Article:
Clinical outcome after endovascular coil embolization in elderly patients with subarachnoid hemorrhage
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Subarachnoid hemorrhage (SAH) is not an unusual disease in an elderly population. The clinical outcome has improved over time. It has been suggested that elderly SAH patients would benefit from endovascular aneurysm treatment. The aim of this study was to evaluate technical results and clinical outcome in a series of elderly SAH-patients treated with endovascular coil embolization. Sixty-two patients (≥ 65 years) presenting with aneurysmal SAH underwent early endovascular coil embolization at Uppsala University Hospital between September 1996 and December 2000. In all 62 cases included in the study, endovascular coil embolization was considered the first line of treatment. Admission variables, specific information on technical success, degree of occlusion and procedural complications, and outcome figures were recorded. Clinical grade on admission was Hunt and Hess (H&H) I–II in 39%, H&H III in 27% and H&H IV–V in 34% of the patients. The proportion of posterior circulation aneurysms was 24%. Coil embolization was successfully completed in 94%. The degree of occlusion of the treated aneurysm was complete occlusion in 56%, neck remnant in 21%, residual filling in 11%, other remnant in 5% and not treated in 6%. The rate of procedural complications was 11%. Outcome after 6 months was favorable in 41%, severe disability in 36% and poor in 22%. Favorable outcome was achieved in 57% of the H&H I–II patients, 47% of the H&H III patients and 17% of the H&H IV–V patients. Endovascular aneurysm treatment can be performed in elderly patients with SAH with a high level of technical success, acceptable aneurysm occlusion results, an acceptable rate of procedural complications and fair outcome results.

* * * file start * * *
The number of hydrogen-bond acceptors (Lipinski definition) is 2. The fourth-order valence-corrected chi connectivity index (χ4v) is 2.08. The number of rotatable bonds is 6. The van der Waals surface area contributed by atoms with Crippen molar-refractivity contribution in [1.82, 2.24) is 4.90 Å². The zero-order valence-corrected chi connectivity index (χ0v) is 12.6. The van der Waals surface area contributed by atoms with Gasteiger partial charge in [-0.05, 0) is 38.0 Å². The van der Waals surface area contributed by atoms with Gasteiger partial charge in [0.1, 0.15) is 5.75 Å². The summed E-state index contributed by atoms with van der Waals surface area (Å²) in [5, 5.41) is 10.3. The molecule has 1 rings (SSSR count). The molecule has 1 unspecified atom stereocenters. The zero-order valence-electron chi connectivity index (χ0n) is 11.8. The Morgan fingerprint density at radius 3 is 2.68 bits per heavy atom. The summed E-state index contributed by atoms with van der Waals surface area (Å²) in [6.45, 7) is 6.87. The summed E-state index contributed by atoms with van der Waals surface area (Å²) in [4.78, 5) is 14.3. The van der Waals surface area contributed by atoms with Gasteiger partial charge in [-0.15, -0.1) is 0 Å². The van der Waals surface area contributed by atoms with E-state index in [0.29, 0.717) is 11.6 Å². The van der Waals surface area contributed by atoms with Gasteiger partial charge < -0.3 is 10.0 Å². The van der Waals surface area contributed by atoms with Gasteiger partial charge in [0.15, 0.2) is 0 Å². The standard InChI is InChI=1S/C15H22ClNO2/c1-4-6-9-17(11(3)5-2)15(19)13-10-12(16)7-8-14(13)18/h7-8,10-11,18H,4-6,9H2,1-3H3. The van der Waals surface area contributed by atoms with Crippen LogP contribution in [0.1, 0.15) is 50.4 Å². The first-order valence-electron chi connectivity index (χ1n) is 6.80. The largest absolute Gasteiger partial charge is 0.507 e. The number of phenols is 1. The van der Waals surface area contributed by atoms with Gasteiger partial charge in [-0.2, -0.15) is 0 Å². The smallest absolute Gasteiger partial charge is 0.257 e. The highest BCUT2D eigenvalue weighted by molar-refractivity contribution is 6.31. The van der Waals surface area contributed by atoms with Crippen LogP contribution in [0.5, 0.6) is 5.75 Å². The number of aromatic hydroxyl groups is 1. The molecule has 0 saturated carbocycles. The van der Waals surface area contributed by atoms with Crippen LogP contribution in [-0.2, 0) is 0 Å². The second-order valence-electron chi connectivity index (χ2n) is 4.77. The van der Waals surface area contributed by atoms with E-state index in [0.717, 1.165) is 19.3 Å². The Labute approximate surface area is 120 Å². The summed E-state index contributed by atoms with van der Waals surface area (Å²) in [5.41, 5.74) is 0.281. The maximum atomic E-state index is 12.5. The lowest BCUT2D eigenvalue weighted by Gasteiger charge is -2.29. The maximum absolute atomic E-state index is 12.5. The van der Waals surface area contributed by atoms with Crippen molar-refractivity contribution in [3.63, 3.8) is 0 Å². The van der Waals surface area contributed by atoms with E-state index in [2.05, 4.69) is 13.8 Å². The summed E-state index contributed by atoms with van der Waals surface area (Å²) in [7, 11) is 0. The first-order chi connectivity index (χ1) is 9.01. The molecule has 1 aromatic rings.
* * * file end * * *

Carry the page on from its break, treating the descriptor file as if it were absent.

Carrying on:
KeywordsSubarachnoid hemorrhage Aged Intracranial aneurysm Therapeutic embolization Glasgow Outcome Scale
We thank Prof. Lennart Persson, Head of the Department of Clinical Neurosciences, for his groundbreaking work and for supporting the establishment of interventional neuroradiology in Uppsala. This study was supported by The Swedish Research Council (2002/ A0799).
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